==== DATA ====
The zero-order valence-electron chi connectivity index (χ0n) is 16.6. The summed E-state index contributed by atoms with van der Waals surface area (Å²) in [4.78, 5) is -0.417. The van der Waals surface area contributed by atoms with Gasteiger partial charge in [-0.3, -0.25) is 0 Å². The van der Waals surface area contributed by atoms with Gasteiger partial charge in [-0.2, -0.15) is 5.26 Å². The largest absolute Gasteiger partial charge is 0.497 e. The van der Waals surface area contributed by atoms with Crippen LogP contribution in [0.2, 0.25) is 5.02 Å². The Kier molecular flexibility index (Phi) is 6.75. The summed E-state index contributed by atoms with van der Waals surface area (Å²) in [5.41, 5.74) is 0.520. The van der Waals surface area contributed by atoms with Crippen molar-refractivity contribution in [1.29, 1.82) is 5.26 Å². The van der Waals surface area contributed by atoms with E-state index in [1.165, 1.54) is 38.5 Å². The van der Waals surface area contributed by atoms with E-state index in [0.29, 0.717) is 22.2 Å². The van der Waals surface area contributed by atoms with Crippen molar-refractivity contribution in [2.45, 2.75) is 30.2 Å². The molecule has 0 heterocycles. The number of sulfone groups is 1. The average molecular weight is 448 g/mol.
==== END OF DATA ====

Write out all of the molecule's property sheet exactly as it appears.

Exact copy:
The zero-order valence-electron chi connectivity index (χ0n) is 16.6. The summed E-state index contributed by atoms with van der Waals surface area (Å²) in [4.78, 5) is -0.417. The van der Waals surface area contributed by atoms with Gasteiger partial charge in [-0.3, -0.25) is 0 Å². The van der Waals surface area contributed by atoms with Gasteiger partial charge in [-0.2, -0.15) is 5.26 Å². The largest absolute Gasteiger partial charge is 0.497 e. The van der Waals surface area contributed by atoms with Crippen LogP contribution in [0.2, 0.25) is 5.02 Å². The Kier molecular flexibility index (Phi) is 6.75. The summed E-state index contributed by atoms with van der Waals surface area (Å²) in [5.41, 5.74) is 0.520. The van der Waals surface area contributed by atoms with Crippen molar-refractivity contribution in [1.29, 1.82) is 5.26 Å². The van der Waals surface area contributed by atoms with E-state index in [1.165, 1.54) is 38.5 Å². The van der Waals surface area contributed by atoms with E-state index in [0.29, 0.717) is 22.2 Å². The van der Waals surface area contributed by atoms with Crippen molar-refractivity contribution in [2.45, 2.75) is 30.2 Å². The molecule has 0 heterocycles. The number of sulfone groups is 1. The average molecular weight is 448 g/mol.